Toronto Christmas Market to encourage food donations with new pantry
The 'Giving Pantry' will be near a large red heart at the market, which opens this Thursday
An organizer of the Toronto Christmas Market is hoping the annual holiday festival will encourage the spirit of giving this year with a new pantry that will feature a wall of cans.
The "Giving Pantry" on Gristmill Lane will have shelves upon which visitors to the market can place canned goods. It will be near a large red heart at the market, which opens this Thursday in the Distillery District.
"This year, we created what we are calling the Giving Pantry, which is really a sort of circular-shaped pantry with shelving to accept cans," he told CBC Toronto.
"We're asking visitors, when they come down to the market, to bring a can with them."
The items, plus the pantry, will be a physical display of generosity, he said. All proceeds will go to the Daily Bread Food Bank.
Rosenblatt said the idea is not only to help out those in need of food donations in Toronto, but to also give people an opportunity to give. There will be a mistletoe at the pantry, plus many Campell's Soup cans.
The market, now in its eighth year, starts at 4 p.m. on Thursday, but its official opening ceremony is at 6 p.m. that evening. It runs from Nov. 16th to Dec. 23rd.
Rosenblatt said the market will also feature a new 100-foot long light tunnel with about 80,000 LED lights. The tunnel will be located on the patio of Cluny Bistro, and inside, cheese fondue will be offered. He said it is a pilot project.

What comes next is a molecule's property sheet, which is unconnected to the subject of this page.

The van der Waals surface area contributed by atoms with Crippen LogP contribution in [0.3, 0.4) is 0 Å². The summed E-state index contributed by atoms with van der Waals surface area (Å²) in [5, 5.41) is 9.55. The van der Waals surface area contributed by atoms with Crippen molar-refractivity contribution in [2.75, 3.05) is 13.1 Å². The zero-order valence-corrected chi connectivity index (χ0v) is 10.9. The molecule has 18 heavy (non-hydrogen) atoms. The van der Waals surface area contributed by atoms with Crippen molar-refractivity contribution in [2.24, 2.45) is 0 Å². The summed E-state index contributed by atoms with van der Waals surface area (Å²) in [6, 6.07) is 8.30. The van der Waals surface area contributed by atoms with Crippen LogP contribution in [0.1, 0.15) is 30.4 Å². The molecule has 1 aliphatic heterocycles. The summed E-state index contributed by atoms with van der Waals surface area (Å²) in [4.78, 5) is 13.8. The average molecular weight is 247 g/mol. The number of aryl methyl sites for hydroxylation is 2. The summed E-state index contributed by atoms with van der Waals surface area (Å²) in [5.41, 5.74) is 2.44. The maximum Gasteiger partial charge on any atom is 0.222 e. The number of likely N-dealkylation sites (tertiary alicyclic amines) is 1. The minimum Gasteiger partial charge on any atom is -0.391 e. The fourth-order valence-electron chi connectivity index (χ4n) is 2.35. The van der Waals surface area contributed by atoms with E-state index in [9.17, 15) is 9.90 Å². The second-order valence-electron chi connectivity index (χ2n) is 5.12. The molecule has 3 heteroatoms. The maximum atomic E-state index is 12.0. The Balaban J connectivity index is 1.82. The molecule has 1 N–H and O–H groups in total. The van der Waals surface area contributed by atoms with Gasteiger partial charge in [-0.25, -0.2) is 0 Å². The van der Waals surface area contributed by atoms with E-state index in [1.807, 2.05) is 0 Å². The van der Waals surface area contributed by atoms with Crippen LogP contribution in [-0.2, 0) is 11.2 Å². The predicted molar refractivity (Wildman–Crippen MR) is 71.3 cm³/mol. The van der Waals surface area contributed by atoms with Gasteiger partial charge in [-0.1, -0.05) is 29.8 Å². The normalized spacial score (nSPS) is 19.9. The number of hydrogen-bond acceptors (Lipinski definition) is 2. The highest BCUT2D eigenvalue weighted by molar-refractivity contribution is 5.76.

New light tunnel to be 'spectacular'
"It's quite spectacular," he said. "When you are in it, you are surrounded by lights. You stand in it and it transports you to some fairy tale land. No worries, because it also transports you back."
The idea of fondue being offered came from a Christmas market in Bern, Switzerland.
"This is new and this is pretty epic. It's very intuitive. You don't need to be an art or history major to understand how to enjoy it."
Rosenblatt acknowledged the market faces competition this year from a variety of Christmas markets in Toronto, but said the Toronto Christmas Market aims to create Christmas, not to cash in on the annual holiday.
"They're trying to get Christmas dollars, we're not. We are trying to create Christmas, we are trying to create a feeling, an experience. We're not interested in monetizing Christmas," he said.
Admission will be charged again on weekends, he said. Admission is $6 and is charged starting Friday at 5 p.m. until Sunday, when it closes at 9 p.m.
At the opening ceremony, there will be a lighting of the large Christmas tree and Christmas carol singing in a group. Santa and a Christmas Angel are expected to appear.
Janel Parrish and Dylan Wallach, stars of Grease — The Musical at Toronto's Winter Garden Theatre, are also expected to perform. They are expected to sing Christmas carols and a selection from Grease.
Rosenblatt said the market will again feature entertainment, European food delicacies, gifts, outdoor heated beer and mulled wine gardens.
And for Dutch people in Toronto, St. Nicholas will be welcomed to the market on Dec. 5.